Natural History Museum stages prehistoric family reunion
David Keys has been The Independent’s Archaeology Correspondent since the paper started in 1986. He has worked in journalism (staff and freelance; newspapers, magazines, radio and TV) for 45 years - and has specialized successively in home affairs (1970s), foreign affairs, aviation and international trade (1970/80s) and archaeology/history (after 1986). He has visited more than a thousand archaeological and historical sites in 60 countries – and, over recent years has originated and/or acted as consultant on 40 archaeology/history TV documentaries. He also writes on modern history – producing detailed studies (more than 70 so far) of the long-term causes of the world’s current conflicts and crises. His major book - Catastrophe, an Investigation into the Origins of the Modern World - explores the relationship between climatic problems and history. A new edition is about to be published on kindle – and will include major new revelations about how modern climate change is likely to impact the world economically and politically. www.davidkeys.co.uk, email@example.com
Wednesday 12 February 2014
For the first time ever, all the major British remains from different Stone Age human species are being brought together in a ground-breaking temporary exhibition – Britain: One Million Years of the Human Story.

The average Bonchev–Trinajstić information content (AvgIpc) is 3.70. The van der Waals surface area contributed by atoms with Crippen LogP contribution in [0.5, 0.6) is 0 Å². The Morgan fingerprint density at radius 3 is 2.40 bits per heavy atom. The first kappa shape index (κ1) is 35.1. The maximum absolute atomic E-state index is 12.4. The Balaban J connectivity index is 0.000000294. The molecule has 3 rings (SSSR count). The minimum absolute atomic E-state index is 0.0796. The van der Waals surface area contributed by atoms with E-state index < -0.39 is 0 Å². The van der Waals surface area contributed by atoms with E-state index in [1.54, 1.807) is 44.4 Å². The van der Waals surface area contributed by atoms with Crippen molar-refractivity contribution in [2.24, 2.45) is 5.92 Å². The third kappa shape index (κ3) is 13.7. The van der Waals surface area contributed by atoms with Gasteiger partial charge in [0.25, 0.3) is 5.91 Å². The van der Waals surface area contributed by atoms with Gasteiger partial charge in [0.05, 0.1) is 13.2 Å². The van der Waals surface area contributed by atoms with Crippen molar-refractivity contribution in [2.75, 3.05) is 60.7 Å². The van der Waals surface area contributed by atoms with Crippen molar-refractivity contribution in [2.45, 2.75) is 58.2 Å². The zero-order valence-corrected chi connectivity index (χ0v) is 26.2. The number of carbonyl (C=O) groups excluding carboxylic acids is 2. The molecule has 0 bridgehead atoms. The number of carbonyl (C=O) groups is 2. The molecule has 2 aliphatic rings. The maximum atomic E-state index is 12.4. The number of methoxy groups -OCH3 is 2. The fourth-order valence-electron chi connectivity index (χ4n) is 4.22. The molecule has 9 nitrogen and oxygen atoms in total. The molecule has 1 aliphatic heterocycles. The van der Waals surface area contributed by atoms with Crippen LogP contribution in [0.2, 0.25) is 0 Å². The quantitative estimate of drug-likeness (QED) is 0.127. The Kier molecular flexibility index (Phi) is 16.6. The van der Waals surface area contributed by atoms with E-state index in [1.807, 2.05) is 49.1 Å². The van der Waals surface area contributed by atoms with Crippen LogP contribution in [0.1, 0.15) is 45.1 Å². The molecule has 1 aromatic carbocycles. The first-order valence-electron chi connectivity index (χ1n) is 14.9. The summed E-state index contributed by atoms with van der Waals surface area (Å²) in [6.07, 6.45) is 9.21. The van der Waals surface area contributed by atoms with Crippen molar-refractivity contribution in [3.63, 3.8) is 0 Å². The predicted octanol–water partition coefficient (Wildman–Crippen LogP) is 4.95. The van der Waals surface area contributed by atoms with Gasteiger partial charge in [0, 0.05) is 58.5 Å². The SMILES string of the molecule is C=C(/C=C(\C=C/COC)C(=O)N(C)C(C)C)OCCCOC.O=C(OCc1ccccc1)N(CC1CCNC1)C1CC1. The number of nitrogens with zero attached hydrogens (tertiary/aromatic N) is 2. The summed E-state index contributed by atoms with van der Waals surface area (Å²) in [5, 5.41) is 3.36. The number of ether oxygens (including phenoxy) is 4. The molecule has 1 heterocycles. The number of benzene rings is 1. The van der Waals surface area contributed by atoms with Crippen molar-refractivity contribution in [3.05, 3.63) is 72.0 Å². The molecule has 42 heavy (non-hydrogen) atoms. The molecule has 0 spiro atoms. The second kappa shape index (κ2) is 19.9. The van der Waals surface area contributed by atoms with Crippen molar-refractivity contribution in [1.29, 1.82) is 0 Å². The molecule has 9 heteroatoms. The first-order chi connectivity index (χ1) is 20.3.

Their remains, and examples of the artefacts they made, will be displayed to the public for the next seven and a half months.
It is the first time that many of the items have been on public display. They include northern Europe’s oldest flint tools, made in Norfolk at least 850,000 years ago – probably by an early human species called Homo antecessor; a 500,000-year-old human leg bone from another extinct human species, Homo heidelbergensis, found in Sussex; a 400,000-year-old early Neanderthal human skull from Kent; 230,000-year-old Neanderthal jaw fragments and teeth from Wales; 40,000-year-old bone fragments and teeth of Britain’s earliest known modern humans (our species - Homo sapiens) from Kent’s Cavern, Devon; and the famous ‘Red Lady of Paviland’ – a ritually ochre-stained male Homo sapiens skeleton from Wales, dating back 40,000 years.
Professor Chris Stringer, of the Natural History Museum, a world authority on human origins said: “Britain has one of the richest yet most underappreciated records of early human history in the world”.
The 400,000-year-old female skull, found in Swanscombe in Kent, has not been on public display for many decades. From a young adult woman, it was discovered in one of the most important prehistoric archaeological zones in Britain, where, over the years, some 10,000 Neanderthal hand axes have been found.
The exhibition – open to the public from Thursday 13 February to 28 September - will also feature specially commissioned Neanderthal and Stone Age Homo sapiens models that are the most life-like and scientifically accurate ever made. Also exposed will be skeletal material from Somerset that shows clear evidence of cannibalism 14,700 years ago, a hippo tooth from Trafalgar Square, and a woolly rhinoceros skull from Peterborough.
The exhibition also features reflections on prehistoric personal ancestries, derived from DNA analysis, from comedian Bill Bailey; TV presenter and author, Clive Anderson; TV presenter, Sian Williams; scientist and broadcaster, Professor Alice Roberts; medical researcher and broadcaster, Dr Kevin Fong; and space scientist, Dr Maggie Aderin-Pocock .
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